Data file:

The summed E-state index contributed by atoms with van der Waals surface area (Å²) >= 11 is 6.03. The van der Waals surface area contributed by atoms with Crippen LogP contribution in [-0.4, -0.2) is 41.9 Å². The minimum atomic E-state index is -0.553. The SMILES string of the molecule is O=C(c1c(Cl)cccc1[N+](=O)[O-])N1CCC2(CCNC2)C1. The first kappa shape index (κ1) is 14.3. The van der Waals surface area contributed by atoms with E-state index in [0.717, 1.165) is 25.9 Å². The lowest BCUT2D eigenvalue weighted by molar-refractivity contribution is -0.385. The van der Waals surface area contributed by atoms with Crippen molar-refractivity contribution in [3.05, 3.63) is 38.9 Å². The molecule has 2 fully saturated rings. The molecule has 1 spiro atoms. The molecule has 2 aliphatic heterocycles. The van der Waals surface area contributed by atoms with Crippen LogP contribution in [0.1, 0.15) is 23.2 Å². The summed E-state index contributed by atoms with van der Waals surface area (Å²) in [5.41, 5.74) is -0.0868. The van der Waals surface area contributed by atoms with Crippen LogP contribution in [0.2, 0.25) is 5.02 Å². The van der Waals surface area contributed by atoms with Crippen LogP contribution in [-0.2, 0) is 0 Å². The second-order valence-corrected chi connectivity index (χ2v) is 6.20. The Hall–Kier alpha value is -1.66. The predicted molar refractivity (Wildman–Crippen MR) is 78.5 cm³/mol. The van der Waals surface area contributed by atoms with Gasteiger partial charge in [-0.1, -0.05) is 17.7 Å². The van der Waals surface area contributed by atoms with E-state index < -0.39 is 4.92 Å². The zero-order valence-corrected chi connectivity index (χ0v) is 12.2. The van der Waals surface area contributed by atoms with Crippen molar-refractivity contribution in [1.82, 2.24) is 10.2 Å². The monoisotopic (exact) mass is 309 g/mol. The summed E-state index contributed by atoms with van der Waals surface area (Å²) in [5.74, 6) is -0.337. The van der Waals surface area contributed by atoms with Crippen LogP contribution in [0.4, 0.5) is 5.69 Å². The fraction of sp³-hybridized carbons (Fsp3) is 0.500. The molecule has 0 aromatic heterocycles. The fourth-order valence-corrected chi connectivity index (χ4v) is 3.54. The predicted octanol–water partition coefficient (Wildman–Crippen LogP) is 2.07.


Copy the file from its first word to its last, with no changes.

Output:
The summed E-state index contributed by atoms with van der Waals surface area (Å²) >= 11 is 6.03. The van der Waals surface area contributed by atoms with Crippen LogP contribution in [-0.4, -0.2) is 41.9 Å². The minimum atomic E-state index is -0.553. The SMILES string of the molecule is O=C(c1c(Cl)cccc1[N+](=O)[O-])N1CCC2(CCNC2)C1. The first kappa shape index (κ1) is 14.3. The van der Waals surface area contributed by atoms with E-state index in [0.717, 1.165) is 25.9 Å². The lowest BCUT2D eigenvalue weighted by molar-refractivity contribution is -0.385. The van der Waals surface area contributed by atoms with Crippen molar-refractivity contribution in [3.05, 3.63) is 38.9 Å². The molecule has 2 fully saturated rings. The molecule has 1 spiro atoms. The molecule has 2 aliphatic heterocycles. The van der Waals surface area contributed by atoms with Crippen LogP contribution in [0.1, 0.15) is 23.2 Å². The summed E-state index contributed by atoms with van der Waals surface area (Å²) in [5.41, 5.74) is -0.0868. The van der Waals surface area contributed by atoms with Crippen LogP contribution in [0.2, 0.25) is 5.02 Å². The van der Waals surface area contributed by atoms with Crippen LogP contribution in [-0.2, 0) is 0 Å². The second-order valence-corrected chi connectivity index (χ2v) is 6.20. The Hall–Kier alpha value is -1.66. The predicted molar refractivity (Wildman–Crippen MR) is 78.5 cm³/mol. The van der Waals surface area contributed by atoms with Gasteiger partial charge in [-0.1, -0.05) is 17.7 Å². The van der Waals surface area contributed by atoms with E-state index < -0.39 is 4.92 Å². The zero-order valence-corrected chi connectivity index (χ0v) is 12.2. The van der Waals surface area contributed by atoms with Crippen molar-refractivity contribution in [1.82, 2.24) is 10.2 Å². The monoisotopic (exact) mass is 309 g/mol. The summed E-state index contributed by atoms with van der Waals surface area (Å²) in [5.74, 6) is -0.337. The van der Waals surface area contributed by atoms with Crippen LogP contribution in [0.4, 0.5) is 5.69 Å². The fraction of sp³-hybridized carbons (Fsp3) is 0.500. The molecule has 0 aromatic heterocycles. The fourth-order valence-corrected chi connectivity index (χ4v) is 3.54. The predicted octanol–water partition coefficient (Wildman–Crippen LogP) is 2.07.